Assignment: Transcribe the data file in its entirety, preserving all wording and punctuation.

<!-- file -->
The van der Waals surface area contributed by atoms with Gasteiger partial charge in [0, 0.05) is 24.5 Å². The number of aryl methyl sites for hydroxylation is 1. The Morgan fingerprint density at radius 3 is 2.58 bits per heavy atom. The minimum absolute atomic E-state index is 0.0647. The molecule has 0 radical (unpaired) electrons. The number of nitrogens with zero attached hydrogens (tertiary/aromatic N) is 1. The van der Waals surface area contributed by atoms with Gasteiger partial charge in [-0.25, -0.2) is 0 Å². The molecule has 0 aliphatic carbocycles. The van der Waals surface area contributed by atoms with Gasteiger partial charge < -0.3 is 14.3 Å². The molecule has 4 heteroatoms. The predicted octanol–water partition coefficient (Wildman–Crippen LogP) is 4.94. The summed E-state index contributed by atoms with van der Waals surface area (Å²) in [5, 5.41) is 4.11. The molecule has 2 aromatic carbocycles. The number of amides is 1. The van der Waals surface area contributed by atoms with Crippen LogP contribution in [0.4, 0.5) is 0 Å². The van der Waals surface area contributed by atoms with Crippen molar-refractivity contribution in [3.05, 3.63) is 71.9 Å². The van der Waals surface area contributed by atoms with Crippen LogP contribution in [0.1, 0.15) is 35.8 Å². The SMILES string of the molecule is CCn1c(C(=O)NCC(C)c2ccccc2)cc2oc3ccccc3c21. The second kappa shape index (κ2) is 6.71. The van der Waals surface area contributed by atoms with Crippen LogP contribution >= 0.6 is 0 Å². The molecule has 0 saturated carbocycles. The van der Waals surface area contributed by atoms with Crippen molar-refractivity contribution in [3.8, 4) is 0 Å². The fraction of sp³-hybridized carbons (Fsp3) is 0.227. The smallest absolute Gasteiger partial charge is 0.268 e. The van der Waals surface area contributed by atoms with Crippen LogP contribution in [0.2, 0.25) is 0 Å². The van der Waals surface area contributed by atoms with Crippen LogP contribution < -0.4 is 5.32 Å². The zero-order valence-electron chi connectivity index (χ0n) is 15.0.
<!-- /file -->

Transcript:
The van der Waals surface area contributed by atoms with Gasteiger partial charge in [0, 0.05) is 24.5 Å². The number of aryl methyl sites for hydroxylation is 1. The Morgan fingerprint density at radius 3 is 2.58 bits per heavy atom. The minimum absolute atomic E-state index is 0.0647. The molecule has 0 radical (unpaired) electrons. The number of nitrogens with zero attached hydrogens (tertiary/aromatic N) is 1. The van der Waals surface area contributed by atoms with Gasteiger partial charge in [-0.25, -0.2) is 0 Å². The molecule has 0 aliphatic carbocycles. The van der Waals surface area contributed by atoms with Gasteiger partial charge < -0.3 is 14.3 Å². The molecule has 4 heteroatoms. The predicted octanol–water partition coefficient (Wildman–Crippen LogP) is 4.94. The summed E-state index contributed by atoms with van der Waals surface area (Å²) in [5, 5.41) is 4.11. The molecule has 2 aromatic carbocycles. The number of amides is 1. The van der Waals surface area contributed by atoms with Crippen LogP contribution in [0.4, 0.5) is 0 Å². The van der Waals surface area contributed by atoms with Crippen molar-refractivity contribution in [3.05, 3.63) is 71.9 Å². The van der Waals surface area contributed by atoms with Crippen LogP contribution in [0.1, 0.15) is 35.8 Å². The SMILES string of the molecule is CCn1c(C(=O)NCC(C)c2ccccc2)cc2oc3ccccc3c21. The second kappa shape index (κ2) is 6.71. The van der Waals surface area contributed by atoms with Crippen LogP contribution >= 0.6 is 0 Å². The molecule has 0 saturated carbocycles. The van der Waals surface area contributed by atoms with Crippen molar-refractivity contribution in [3.8, 4) is 0 Å². The fraction of sp³-hybridized carbons (Fsp3) is 0.227. The smallest absolute Gasteiger partial charge is 0.268 e. The van der Waals surface area contributed by atoms with Crippen LogP contribution in [0.2, 0.25) is 0 Å². The van der Waals surface area contributed by atoms with Crippen LogP contribution < -0.4 is 5.32 Å². The zero-order valence-electron chi connectivity index (χ0n) is 15.0.